Lemon tarts. Valencia orange tarts. Oregano bread. Cinnamon roll. Apple crostata. Pear crostata. Aglio olio spaghetti. Pesto spaghetti. Chicken curry. Fish head curry. Fried rice. Tom yam. Beef soup. Lemon tart again, but a little less tangy. Orange tart. Baking and cooking are my current obsession. I think I will be a good husband with these self taught skills.
You don't want to invite me to any football match. I don't know jack about football. But I'll invite you to my place where you yes yes yes please chop the cilantro for me while I saute the shallots, garlic and mushrooms. Pass me the salt, please. Thank you. We will wait for the spaghetti cooked al dente (I don't know what that means, anyway). I will pretentiously plate the pesto spaghetti on a big round white plate like Jamie Oliver does. We will sit facing each at a small table with dried flower stalks placed in an empty glass jar in the middle. We will see each other's face showered with incandescent light that colours everything warm. We will let the television back there blare whatever appears on screen so that we could sense extra company. We will talk about almost anything in particular except football. We'll go deep into our nation's politics and their clowns. We will exchange stale jokes. We'll wash the dishes together then close the night with a cup of my watered down version of affogato and a slice of lemon tart. Bitter and sweet, just like our future will be.

Sunday, June 15, 2014

He Is Alive

Mat Jeng with a baby stroller. Photo source.
He is still alive and kickin'. I wrote about him some time ago. A reader had probably mistaken my Mat Jeng and the one from his memories. He is surely not dead as I found a Facebook page dedicated to bringing news related with Dungun published a photo of Mat Jeng seen pushing a baby stroller yesterday. The caption under the photo says, in a thick Terengganuspeak:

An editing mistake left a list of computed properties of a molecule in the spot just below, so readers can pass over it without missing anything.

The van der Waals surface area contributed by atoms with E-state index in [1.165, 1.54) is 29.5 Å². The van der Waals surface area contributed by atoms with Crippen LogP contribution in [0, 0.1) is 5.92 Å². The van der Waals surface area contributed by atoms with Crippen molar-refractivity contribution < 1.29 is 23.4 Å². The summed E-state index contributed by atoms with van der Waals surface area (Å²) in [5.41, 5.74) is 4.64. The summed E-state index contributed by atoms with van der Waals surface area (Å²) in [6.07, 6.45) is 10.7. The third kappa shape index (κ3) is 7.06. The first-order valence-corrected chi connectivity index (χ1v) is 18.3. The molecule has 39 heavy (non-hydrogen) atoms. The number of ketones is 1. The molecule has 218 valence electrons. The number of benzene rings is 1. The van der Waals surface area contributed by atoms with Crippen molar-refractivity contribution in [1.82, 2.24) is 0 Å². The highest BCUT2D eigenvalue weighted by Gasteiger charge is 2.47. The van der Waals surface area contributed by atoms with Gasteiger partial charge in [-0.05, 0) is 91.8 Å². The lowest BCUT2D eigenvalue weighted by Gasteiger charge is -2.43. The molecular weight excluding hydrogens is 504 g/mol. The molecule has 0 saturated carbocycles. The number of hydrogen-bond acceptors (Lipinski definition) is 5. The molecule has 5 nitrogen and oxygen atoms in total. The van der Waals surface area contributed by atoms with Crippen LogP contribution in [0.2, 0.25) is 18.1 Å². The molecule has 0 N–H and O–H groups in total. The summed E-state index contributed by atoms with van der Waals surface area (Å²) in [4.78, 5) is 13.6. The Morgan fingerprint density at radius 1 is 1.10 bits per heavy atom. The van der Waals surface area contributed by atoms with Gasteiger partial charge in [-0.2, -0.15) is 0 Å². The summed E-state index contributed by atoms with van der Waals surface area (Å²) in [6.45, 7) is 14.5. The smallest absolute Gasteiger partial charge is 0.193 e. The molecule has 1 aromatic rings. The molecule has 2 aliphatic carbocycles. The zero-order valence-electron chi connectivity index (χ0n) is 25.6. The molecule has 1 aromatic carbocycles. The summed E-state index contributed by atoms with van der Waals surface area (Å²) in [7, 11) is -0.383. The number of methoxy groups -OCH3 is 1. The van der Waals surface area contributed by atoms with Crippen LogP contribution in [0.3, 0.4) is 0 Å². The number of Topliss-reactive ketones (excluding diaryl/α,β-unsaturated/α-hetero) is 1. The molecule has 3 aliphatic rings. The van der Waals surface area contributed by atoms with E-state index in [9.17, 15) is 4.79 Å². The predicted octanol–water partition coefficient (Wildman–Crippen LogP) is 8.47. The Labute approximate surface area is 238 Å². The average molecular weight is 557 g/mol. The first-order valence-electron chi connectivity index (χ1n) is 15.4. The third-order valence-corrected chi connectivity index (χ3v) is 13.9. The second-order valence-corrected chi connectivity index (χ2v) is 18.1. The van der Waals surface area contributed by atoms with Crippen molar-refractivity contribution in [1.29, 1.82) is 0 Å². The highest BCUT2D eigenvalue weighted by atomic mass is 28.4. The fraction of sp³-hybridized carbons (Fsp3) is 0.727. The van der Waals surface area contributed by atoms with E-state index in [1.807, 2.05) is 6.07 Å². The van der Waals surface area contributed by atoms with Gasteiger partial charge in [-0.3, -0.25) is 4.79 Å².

"legend dungun...dari admin skoloh lg mmg takut ke mat jeng ni..tp kdang2 sakit ati tgk budok2 brahi sangat khianat ke dia..padahal dia dok cara ke orang pun..mat jeng mat jeng..aku eluk mu kang aku iyum mungg..hehe ayat femes dia"

"This is Dungun's legendary figure. Ever since my (the page admin) school days I was very afraid of Mat Jeng but sometimes my heartstrings were torn by children who loved making fool out of him whenever he never brings problem to anybody. 

O Mat Jeng.

'Aku eluk mu kang aku iyum mung (I'll hug you, I'll kiss you)'.

Hehe that is his words known by everybody."

The comment section was swarmed with colourful remarks and childhood memories about Mat Jeng from Dungun netizens. Someone says the bicuk (swollen flesh) on this forehead has gone. Another observant Mat Jeng's researcher said Mat Jeng should have been given Innovation Award for his creativity in adding accessories to his stroller. It seems like everybody loves him.

Friday, January 10, 2014

A Mother's Hunch

Mother was very fond of her that she couldn't wait any longer to tell me about it the very same day she coincidentally met her at a nearby car service centre they visited to recently. I said I didn't want to get to know this young woman I barely know but she said "who knows someday it might work out." I hold my ground that I would never dream about mustering up courage to date this some random girl Mother found somewhere down the street.